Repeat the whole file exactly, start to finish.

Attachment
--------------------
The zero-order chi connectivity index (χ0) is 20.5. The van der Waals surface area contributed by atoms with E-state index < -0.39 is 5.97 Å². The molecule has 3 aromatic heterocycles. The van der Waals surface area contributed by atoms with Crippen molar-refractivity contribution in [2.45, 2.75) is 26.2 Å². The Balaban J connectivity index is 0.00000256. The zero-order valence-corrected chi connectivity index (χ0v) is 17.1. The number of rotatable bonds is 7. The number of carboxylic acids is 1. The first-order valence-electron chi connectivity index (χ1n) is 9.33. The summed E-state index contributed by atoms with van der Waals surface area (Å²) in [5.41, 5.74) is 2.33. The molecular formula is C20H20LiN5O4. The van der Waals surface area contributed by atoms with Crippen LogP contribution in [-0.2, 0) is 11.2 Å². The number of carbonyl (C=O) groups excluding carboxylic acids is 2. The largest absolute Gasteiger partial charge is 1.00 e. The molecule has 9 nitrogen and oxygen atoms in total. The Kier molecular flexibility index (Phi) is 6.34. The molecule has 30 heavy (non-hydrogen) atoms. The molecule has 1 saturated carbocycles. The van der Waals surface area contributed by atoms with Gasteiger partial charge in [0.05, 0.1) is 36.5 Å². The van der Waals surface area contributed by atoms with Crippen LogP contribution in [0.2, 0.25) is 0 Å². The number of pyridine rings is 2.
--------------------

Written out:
The zero-order chi connectivity index (χ0) is 20.5. The van der Waals surface area contributed by atoms with E-state index < -0.39 is 5.97 Å². The molecule has 3 aromatic heterocycles. The van der Waals surface area contributed by atoms with Crippen molar-refractivity contribution in [2.45, 2.75) is 26.2 Å². The Balaban J connectivity index is 0.00000256. The zero-order valence-corrected chi connectivity index (χ0v) is 17.1. The number of rotatable bonds is 7. The number of carboxylic acids is 1. The first-order valence-electron chi connectivity index (χ1n) is 9.33. The summed E-state index contributed by atoms with van der Waals surface area (Å²) in [5.41, 5.74) is 2.33. The molecular formula is C20H20LiN5O4. The van der Waals surface area contributed by atoms with Crippen LogP contribution in [-0.2, 0) is 11.2 Å². The number of carbonyl (C=O) groups excluding carboxylic acids is 2. The largest absolute Gasteiger partial charge is 1.00 e. The molecule has 9 nitrogen and oxygen atoms in total. The Kier molecular flexibility index (Phi) is 6.34. The molecule has 30 heavy (non-hydrogen) atoms. The molecule has 1 saturated carbocycles. The van der Waals surface area contributed by atoms with Gasteiger partial charge in [0.05, 0.1) is 36.5 Å². The van der Waals surface area contributed by atoms with Crippen LogP contribution in [0.2, 0.25) is 0 Å². The number of pyridine rings is 2.